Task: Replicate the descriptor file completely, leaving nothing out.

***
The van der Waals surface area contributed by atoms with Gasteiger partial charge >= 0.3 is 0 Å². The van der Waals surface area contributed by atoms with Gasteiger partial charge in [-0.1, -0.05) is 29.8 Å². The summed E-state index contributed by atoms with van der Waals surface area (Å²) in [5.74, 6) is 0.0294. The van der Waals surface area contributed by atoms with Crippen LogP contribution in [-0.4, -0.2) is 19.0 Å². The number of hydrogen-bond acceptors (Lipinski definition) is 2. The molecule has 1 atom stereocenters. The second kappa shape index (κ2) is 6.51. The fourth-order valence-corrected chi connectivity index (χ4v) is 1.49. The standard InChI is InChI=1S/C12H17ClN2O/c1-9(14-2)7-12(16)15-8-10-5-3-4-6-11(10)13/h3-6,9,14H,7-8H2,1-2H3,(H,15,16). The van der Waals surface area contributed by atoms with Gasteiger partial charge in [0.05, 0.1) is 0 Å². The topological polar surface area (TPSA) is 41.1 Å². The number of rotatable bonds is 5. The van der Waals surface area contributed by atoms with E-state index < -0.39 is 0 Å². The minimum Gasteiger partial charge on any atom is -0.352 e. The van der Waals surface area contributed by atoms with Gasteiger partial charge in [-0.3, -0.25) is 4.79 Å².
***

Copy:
The van der Waals surface area contributed by atoms with Gasteiger partial charge >= 0.3 is 0 Å². The van der Waals surface area contributed by atoms with Gasteiger partial charge in [-0.1, -0.05) is 29.8 Å². The summed E-state index contributed by atoms with van der Waals surface area (Å²) in [5.74, 6) is 0.0294. The van der Waals surface area contributed by atoms with Crippen LogP contribution in [-0.4, -0.2) is 19.0 Å². The number of hydrogen-bond acceptors (Lipinski definition) is 2. The molecule has 1 atom stereocenters. The second kappa shape index (κ2) is 6.51. The fourth-order valence-corrected chi connectivity index (χ4v) is 1.49. The standard InChI is InChI=1S/C12H17ClN2O/c1-9(14-2)7-12(16)15-8-10-5-3-4-6-11(10)13/h3-6,9,14H,7-8H2,1-2H3,(H,15,16). The van der Waals surface area contributed by atoms with Gasteiger partial charge in [0.05, 0.1) is 0 Å². The topological polar surface area (TPSA) is 41.1 Å². The number of rotatable bonds is 5. The van der Waals surface area contributed by atoms with E-state index < -0.39 is 0 Å². The minimum Gasteiger partial charge on any atom is -0.352 e. The van der Waals surface area contributed by atoms with Gasteiger partial charge in [-0.3, -0.25) is 4.79 Å².